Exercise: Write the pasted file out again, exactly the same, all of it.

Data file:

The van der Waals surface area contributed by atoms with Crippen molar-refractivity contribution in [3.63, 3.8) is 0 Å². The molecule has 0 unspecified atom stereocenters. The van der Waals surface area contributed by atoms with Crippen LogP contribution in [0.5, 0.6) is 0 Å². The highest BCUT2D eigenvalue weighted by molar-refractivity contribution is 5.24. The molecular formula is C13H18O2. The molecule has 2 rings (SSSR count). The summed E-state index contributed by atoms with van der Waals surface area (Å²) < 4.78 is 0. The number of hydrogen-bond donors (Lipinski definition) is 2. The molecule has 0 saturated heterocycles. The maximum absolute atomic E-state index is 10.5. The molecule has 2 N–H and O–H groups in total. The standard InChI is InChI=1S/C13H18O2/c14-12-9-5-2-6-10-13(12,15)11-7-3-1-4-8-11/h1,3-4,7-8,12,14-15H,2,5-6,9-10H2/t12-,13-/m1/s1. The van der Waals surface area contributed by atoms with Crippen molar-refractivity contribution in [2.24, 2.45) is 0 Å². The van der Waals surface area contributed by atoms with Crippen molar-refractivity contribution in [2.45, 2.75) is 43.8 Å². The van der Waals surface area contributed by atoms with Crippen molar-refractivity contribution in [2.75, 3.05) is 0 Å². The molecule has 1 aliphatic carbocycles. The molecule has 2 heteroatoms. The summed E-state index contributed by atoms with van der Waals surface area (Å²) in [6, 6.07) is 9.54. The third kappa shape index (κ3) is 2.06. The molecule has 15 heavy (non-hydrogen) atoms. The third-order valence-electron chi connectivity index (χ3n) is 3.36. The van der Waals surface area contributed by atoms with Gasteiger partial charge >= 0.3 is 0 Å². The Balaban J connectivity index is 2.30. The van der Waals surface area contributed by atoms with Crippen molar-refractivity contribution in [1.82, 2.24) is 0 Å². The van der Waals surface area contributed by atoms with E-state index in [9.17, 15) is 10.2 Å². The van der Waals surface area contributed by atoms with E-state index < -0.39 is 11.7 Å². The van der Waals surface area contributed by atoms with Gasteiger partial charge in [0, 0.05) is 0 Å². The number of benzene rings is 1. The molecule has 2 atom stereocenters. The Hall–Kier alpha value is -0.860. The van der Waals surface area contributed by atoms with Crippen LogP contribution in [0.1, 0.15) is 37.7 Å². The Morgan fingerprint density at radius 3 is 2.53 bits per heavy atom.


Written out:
The van der Waals surface area contributed by atoms with Crippen molar-refractivity contribution in [3.63, 3.8) is 0 Å². The molecule has 0 unspecified atom stereocenters. The van der Waals surface area contributed by atoms with Crippen LogP contribution in [0.5, 0.6) is 0 Å². The highest BCUT2D eigenvalue weighted by molar-refractivity contribution is 5.24. The molecular formula is C13H18O2. The molecule has 2 rings (SSSR count). The summed E-state index contributed by atoms with van der Waals surface area (Å²) < 4.78 is 0. The number of hydrogen-bond donors (Lipinski definition) is 2. The molecule has 0 saturated heterocycles. The maximum absolute atomic E-state index is 10.5. The molecule has 2 N–H and O–H groups in total. The standard InChI is InChI=1S/C13H18O2/c14-12-9-5-2-6-10-13(12,15)11-7-3-1-4-8-11/h1,3-4,7-8,12,14-15H,2,5-6,9-10H2/t12-,13-/m1/s1. The van der Waals surface area contributed by atoms with Crippen molar-refractivity contribution in [2.24, 2.45) is 0 Å². The van der Waals surface area contributed by atoms with Crippen molar-refractivity contribution in [2.45, 2.75) is 43.8 Å². The van der Waals surface area contributed by atoms with Crippen molar-refractivity contribution in [2.75, 3.05) is 0 Å². The molecule has 1 aliphatic carbocycles. The molecule has 2 heteroatoms. The summed E-state index contributed by atoms with van der Waals surface area (Å²) in [6, 6.07) is 9.54. The third kappa shape index (κ3) is 2.06. The molecule has 15 heavy (non-hydrogen) atoms. The third-order valence-electron chi connectivity index (χ3n) is 3.36. The van der Waals surface area contributed by atoms with Gasteiger partial charge >= 0.3 is 0 Å². The Balaban J connectivity index is 2.30. The van der Waals surface area contributed by atoms with Crippen molar-refractivity contribution in [1.82, 2.24) is 0 Å². The van der Waals surface area contributed by atoms with E-state index in [9.17, 15) is 10.2 Å². The van der Waals surface area contributed by atoms with E-state index < -0.39 is 11.7 Å². The van der Waals surface area contributed by atoms with Gasteiger partial charge in [0, 0.05) is 0 Å². The number of benzene rings is 1. The molecule has 2 atom stereocenters. The Hall–Kier alpha value is -0.860. The van der Waals surface area contributed by atoms with Crippen LogP contribution in [0.1, 0.15) is 37.7 Å². The Morgan fingerprint density at radius 3 is 2.53 bits per heavy atom.